IMF says Zimbabwe economy to contract 7.1% in 2019

 IMF says Zimbabwe economy to contract 7.1% in 2019
Published: 17 October 2019
The International Monetary Fund is projecting Zimbabwe's economy to contract 7.1% in 2019 but will recover in 2020 to a moderate growth of 2.7% and 2.2% in 2021.  The projections are in line with Government's own estimates that the economy will have a negative growth of 6.5%.
Zimbabwe has faced a number of headwinds which have derailed strides in reforming and turning around the economy. Some of these are; severe exogenous shocks related to climate change caused drought and cyclone, which compromised agriculture activities and electricity generation with extended effects on other sectors.  These shocks were compounded by some macro-economic instabilities coupled with some foreign currency shortages
According to the October World Economic Outlook, Zimbabwe will perform below the Sub-Saharan Africa average growth forecast of 3.2%  and 3.6 % in 2020, slightly lower for both years than in the April 2019 WEO. Zimbabwe's inflation is expected to close the year at 182.9% lower than the current and will be in single digits at 9.4% at the end of 2020.  The current account as a %age of GDP is expected to be at -0.5% in 2019 and -2.5% in 2020.
Elsewhere in Sub-Sahara Africa, higher, albeit volatile, oil prices earlier in the year have supported the subdued outlook for Nigeria and some other oil-exporting countries in the region, but Angola's economy—because of a decline in oil production—is expected to contract this year and recover only mildly next year. In South Africa, despite a moderate rebound in the second quarter, growth is expected to be weaker in 2019 than projected in the April 2019 WEO following a very weak first quarter, reflecting a larger-than-anticipated impact of labour strikes and energy supply issues in mining, together with weak agricultural production.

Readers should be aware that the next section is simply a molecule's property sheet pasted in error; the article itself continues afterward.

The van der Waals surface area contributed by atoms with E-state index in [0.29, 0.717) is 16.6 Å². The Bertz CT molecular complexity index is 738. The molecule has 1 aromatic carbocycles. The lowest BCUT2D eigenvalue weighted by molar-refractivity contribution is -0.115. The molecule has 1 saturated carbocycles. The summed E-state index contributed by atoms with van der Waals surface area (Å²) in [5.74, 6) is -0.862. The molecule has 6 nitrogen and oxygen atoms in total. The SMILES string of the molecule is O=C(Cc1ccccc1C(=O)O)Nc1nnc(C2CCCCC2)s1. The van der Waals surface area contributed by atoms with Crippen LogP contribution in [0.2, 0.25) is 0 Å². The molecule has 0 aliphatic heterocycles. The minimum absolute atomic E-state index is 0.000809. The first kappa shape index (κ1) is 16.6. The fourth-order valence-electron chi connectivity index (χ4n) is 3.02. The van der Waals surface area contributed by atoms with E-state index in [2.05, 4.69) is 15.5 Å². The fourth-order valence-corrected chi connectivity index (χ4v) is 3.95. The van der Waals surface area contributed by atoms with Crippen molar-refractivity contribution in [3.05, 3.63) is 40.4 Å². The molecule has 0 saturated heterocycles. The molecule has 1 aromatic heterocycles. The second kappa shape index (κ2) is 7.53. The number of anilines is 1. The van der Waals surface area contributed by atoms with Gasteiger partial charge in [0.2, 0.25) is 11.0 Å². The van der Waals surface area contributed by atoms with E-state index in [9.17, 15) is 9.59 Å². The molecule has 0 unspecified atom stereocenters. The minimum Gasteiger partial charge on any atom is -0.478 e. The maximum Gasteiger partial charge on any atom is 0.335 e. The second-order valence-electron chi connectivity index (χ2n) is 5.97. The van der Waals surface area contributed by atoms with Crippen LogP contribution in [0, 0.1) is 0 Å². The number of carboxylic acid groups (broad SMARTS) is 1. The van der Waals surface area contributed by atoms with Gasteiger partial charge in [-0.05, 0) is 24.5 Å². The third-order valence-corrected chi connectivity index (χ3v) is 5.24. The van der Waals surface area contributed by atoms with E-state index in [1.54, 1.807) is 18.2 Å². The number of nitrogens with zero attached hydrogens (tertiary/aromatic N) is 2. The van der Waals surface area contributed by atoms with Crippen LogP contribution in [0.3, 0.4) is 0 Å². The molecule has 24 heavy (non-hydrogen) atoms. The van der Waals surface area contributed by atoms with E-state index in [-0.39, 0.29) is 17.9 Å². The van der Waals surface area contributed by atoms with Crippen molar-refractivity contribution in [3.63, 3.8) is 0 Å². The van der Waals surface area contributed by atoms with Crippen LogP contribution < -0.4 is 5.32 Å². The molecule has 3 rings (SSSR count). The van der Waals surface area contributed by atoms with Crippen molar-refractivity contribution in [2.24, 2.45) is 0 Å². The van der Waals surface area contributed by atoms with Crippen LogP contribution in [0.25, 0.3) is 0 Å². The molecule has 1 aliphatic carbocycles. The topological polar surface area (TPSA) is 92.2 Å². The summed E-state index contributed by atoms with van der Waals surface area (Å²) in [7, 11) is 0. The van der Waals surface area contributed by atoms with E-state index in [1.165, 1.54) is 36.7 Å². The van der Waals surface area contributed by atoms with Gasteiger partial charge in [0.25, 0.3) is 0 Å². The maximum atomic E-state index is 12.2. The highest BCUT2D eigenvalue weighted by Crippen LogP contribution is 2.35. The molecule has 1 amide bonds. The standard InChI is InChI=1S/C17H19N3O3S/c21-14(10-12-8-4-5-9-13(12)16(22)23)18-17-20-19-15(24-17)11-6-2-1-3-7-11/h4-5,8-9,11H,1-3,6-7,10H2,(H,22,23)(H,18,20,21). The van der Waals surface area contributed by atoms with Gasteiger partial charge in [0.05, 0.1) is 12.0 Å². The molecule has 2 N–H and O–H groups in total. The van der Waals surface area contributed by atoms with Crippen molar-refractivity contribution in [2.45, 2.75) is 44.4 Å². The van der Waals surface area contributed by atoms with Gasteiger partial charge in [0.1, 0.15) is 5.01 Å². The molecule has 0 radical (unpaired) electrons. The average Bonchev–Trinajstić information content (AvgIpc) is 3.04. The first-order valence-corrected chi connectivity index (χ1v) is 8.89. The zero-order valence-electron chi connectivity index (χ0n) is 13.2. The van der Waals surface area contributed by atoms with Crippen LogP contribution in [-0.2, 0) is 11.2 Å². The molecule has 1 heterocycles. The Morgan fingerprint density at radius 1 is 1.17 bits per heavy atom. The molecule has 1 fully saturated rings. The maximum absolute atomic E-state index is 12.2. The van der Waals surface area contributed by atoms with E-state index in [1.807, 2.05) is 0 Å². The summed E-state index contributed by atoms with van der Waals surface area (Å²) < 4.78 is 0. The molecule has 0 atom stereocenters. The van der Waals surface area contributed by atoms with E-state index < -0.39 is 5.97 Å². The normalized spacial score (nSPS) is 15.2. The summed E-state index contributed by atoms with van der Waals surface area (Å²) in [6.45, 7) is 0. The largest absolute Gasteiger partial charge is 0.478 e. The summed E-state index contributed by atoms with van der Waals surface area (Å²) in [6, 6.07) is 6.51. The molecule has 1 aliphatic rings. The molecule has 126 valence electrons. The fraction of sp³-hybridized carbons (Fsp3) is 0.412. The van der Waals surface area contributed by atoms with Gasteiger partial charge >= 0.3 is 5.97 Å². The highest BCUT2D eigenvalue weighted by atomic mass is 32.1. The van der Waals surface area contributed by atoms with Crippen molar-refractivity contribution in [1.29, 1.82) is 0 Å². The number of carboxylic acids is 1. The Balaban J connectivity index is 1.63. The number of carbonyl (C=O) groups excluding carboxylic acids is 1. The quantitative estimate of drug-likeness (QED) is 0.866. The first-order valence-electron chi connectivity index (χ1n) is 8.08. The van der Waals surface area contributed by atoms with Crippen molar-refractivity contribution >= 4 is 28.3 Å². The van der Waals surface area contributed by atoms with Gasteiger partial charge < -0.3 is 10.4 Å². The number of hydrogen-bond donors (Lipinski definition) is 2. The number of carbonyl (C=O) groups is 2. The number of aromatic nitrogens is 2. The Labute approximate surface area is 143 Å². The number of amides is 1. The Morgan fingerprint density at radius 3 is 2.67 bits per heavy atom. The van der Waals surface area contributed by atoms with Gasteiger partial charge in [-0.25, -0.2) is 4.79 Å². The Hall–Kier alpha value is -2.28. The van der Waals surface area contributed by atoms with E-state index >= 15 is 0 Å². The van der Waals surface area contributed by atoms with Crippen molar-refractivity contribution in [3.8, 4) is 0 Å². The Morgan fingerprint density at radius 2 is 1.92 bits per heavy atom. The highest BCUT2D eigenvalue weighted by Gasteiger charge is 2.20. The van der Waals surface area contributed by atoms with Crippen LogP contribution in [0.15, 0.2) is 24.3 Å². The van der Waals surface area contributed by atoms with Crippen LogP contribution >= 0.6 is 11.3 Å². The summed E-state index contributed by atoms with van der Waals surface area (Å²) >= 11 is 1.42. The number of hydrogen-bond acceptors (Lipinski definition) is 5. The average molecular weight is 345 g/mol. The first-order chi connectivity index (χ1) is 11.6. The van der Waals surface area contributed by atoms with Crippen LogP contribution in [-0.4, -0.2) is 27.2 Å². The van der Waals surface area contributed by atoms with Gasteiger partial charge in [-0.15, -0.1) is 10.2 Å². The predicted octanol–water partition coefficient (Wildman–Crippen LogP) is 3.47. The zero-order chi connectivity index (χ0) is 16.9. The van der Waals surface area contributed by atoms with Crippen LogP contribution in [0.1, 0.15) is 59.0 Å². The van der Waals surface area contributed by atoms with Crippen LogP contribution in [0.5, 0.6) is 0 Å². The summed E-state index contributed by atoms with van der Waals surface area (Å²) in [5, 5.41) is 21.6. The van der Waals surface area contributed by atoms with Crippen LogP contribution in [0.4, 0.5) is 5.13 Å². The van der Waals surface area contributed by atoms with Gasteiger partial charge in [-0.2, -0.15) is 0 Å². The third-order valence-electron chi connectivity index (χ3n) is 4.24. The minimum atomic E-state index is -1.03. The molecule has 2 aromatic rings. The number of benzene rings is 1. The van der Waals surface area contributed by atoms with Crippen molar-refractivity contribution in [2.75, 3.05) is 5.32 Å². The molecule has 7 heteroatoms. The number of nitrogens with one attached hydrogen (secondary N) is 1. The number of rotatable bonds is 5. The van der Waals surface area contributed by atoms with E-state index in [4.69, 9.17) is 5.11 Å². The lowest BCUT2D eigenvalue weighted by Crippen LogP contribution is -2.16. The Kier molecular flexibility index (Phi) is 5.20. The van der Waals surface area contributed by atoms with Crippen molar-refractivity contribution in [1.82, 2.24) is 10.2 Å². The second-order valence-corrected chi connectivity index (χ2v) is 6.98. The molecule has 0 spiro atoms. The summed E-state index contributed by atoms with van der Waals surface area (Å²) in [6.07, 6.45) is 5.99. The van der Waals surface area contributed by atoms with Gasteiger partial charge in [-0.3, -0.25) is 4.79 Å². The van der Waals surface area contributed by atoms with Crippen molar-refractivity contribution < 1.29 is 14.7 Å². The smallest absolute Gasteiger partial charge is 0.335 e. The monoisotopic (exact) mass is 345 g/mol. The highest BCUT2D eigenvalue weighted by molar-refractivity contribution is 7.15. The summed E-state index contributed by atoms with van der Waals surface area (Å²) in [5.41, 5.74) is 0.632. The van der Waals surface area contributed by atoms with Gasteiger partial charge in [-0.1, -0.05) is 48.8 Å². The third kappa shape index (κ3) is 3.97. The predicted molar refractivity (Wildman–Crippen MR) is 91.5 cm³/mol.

While the three largest economies of the region are projected to continue their lackluster performance, many other economies—typically more diversified ones—are experiencing solid growth. About 20 economies in the region, accounting for about 45 % of the sub-Saharan African population and 34 % of the region's GDP (1 % of global GDP), are estimated to be growing faster than 5 % this year while growth in a somewhat larger set of countries, in per capita terms, is faster than in advanced economies.
Over the medium term, growth for the emerging market and developing economies group is projected to stabilize at about 4.8%, but with important differences across regions. In emerging and developing Asia, it is expected to remain at about 6% through the forecast horizon. This smooth growth profile rests on a gradual slowdown in China to 5.5% by 2024 and firming and stabilization of growth in India at about 7.3% over the medium term, based on continued implementation of structural reforms. In Latin America, growth is projected to increase from the 1.8% projected for 2020, but remain below 3% over the medium term as structural rigidities, subdued terms of trade, and fiscal imbalances (particularly for Brazil) weigh on the outlook. Activity in emerging and developing Europe is projected to pick up from its current post-global-financial-crisis low, with the region expected to grow at about 2½ % over the medium term.
According to IMF, prospects vary across sub-Saharan Africa, but growth for the region as a whole is projected to increase from 3.6 % in 2020 to 4.2 % in 2024 (although for close to two-fifths of economies, the average growth rate over the medium term is projected to exceed 5 %).
Globally, growth is forecast at 3.0 % for 2019, its lowest level since 2008–09 and a 0.3%age point downgrade from the April 2019 World Economic Outlook. Growth is projected to pick up to 3.4% in 2020 (a 0.2 %age point downward revision compared with April), reflecting primarily a projected improvement in economic performance in a number of emerging markets in Latin America, the Middle East, and emerging and developing Europe that are under macroeconomic strain.
- finx
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